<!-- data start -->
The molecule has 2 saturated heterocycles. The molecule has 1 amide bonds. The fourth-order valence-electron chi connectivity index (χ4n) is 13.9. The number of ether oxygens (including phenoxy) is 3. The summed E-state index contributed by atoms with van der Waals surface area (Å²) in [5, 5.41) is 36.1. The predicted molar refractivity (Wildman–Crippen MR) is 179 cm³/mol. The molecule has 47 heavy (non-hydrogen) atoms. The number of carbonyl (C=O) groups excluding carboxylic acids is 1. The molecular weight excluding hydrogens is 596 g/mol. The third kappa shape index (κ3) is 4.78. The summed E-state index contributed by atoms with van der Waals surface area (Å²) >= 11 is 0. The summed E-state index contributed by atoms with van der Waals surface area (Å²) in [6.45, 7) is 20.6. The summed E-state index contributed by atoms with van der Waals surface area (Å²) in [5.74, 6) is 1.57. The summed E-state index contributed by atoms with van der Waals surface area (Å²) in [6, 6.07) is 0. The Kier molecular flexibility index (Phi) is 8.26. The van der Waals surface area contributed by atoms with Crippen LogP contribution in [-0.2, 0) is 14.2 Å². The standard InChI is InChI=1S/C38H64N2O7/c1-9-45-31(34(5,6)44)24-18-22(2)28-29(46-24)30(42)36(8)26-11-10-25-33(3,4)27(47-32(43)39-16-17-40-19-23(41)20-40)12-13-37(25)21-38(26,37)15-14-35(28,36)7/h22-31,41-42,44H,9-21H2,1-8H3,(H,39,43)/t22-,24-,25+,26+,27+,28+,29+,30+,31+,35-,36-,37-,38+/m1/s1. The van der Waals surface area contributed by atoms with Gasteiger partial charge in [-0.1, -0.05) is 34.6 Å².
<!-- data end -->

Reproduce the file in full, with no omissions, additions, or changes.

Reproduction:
The molecule has 2 saturated heterocycles. The molecule has 1 amide bonds. The fourth-order valence-electron chi connectivity index (χ4n) is 13.9. The number of ether oxygens (including phenoxy) is 3. The summed E-state index contributed by atoms with van der Waals surface area (Å²) in [5, 5.41) is 36.1. The predicted molar refractivity (Wildman–Crippen MR) is 179 cm³/mol. The molecule has 47 heavy (non-hydrogen) atoms. The number of carbonyl (C=O) groups excluding carboxylic acids is 1. The molecular weight excluding hydrogens is 596 g/mol. The third kappa shape index (κ3) is 4.78. The summed E-state index contributed by atoms with van der Waals surface area (Å²) >= 11 is 0. The summed E-state index contributed by atoms with van der Waals surface area (Å²) in [6.45, 7) is 20.6. The summed E-state index contributed by atoms with van der Waals surface area (Å²) in [5.74, 6) is 1.57. The summed E-state index contributed by atoms with van der Waals surface area (Å²) in [6, 6.07) is 0. The Kier molecular flexibility index (Phi) is 8.26. The van der Waals surface area contributed by atoms with Crippen LogP contribution in [-0.2, 0) is 14.2 Å². The standard InChI is InChI=1S/C38H64N2O7/c1-9-45-31(34(5,6)44)24-18-22(2)28-29(46-24)30(42)36(8)26-11-10-25-33(3,4)27(47-32(43)39-16-17-40-19-23(41)20-40)12-13-37(25)21-38(26,37)15-14-35(28,36)7/h22-31,41-42,44H,9-21H2,1-8H3,(H,39,43)/t22-,24-,25+,26+,27+,28+,29+,30+,31+,35-,36-,37-,38+/m1/s1. The van der Waals surface area contributed by atoms with Gasteiger partial charge in [-0.1, -0.05) is 34.6 Å².